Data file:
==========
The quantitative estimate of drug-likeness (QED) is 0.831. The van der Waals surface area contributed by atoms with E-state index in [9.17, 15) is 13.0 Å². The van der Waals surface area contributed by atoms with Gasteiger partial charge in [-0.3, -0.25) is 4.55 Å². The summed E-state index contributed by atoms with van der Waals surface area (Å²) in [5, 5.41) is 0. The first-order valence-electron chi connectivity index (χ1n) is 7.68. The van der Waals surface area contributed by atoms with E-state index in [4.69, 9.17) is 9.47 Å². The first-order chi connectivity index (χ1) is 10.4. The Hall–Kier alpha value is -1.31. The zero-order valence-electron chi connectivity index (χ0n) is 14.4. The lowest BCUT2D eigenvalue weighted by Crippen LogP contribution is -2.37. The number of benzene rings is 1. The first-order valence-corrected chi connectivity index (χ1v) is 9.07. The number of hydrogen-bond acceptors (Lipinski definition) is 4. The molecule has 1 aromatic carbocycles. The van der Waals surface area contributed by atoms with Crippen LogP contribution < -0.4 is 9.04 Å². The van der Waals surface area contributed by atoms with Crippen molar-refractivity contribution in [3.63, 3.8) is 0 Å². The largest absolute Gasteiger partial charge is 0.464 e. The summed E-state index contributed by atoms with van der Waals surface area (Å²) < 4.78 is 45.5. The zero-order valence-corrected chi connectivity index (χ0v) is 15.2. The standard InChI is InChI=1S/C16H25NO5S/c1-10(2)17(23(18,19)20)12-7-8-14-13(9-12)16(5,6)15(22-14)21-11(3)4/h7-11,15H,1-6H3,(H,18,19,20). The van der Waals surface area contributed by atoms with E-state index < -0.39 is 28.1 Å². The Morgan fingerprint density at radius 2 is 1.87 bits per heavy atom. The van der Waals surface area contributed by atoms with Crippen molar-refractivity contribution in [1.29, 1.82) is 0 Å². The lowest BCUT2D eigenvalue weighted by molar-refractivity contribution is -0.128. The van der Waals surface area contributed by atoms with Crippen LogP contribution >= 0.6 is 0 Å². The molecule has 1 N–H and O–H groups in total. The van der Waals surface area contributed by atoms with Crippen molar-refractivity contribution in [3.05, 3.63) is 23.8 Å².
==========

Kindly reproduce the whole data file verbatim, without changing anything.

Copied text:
The quantitative estimate of drug-likeness (QED) is 0.831. The van der Waals surface area contributed by atoms with E-state index in [9.17, 15) is 13.0 Å². The van der Waals surface area contributed by atoms with Gasteiger partial charge in [-0.3, -0.25) is 4.55 Å². The summed E-state index contributed by atoms with van der Waals surface area (Å²) in [5, 5.41) is 0. The first-order valence-electron chi connectivity index (χ1n) is 7.68. The van der Waals surface area contributed by atoms with E-state index in [4.69, 9.17) is 9.47 Å². The first-order chi connectivity index (χ1) is 10.4. The Hall–Kier alpha value is -1.31. The zero-order valence-electron chi connectivity index (χ0n) is 14.4. The lowest BCUT2D eigenvalue weighted by Crippen LogP contribution is -2.37. The number of benzene rings is 1. The first-order valence-corrected chi connectivity index (χ1v) is 9.07. The number of hydrogen-bond acceptors (Lipinski definition) is 4. The molecule has 1 aromatic carbocycles. The van der Waals surface area contributed by atoms with Crippen LogP contribution < -0.4 is 9.04 Å². The van der Waals surface area contributed by atoms with Crippen molar-refractivity contribution in [3.63, 3.8) is 0 Å². The largest absolute Gasteiger partial charge is 0.464 e. The summed E-state index contributed by atoms with van der Waals surface area (Å²) < 4.78 is 45.5. The zero-order valence-corrected chi connectivity index (χ0v) is 15.2. The standard InChI is InChI=1S/C16H25NO5S/c1-10(2)17(23(18,19)20)12-7-8-14-13(9-12)16(5,6)15(22-14)21-11(3)4/h7-11,15H,1-6H3,(H,18,19,20). The van der Waals surface area contributed by atoms with E-state index < -0.39 is 28.1 Å². The Morgan fingerprint density at radius 2 is 1.87 bits per heavy atom. The van der Waals surface area contributed by atoms with Crippen molar-refractivity contribution in [1.29, 1.82) is 0 Å². The lowest BCUT2D eigenvalue weighted by molar-refractivity contribution is -0.128. The van der Waals surface area contributed by atoms with Crippen LogP contribution >= 0.6 is 0 Å². The molecule has 1 N–H and O–H groups in total. The van der Waals surface area contributed by atoms with Crippen molar-refractivity contribution in [3.05, 3.63) is 23.8 Å².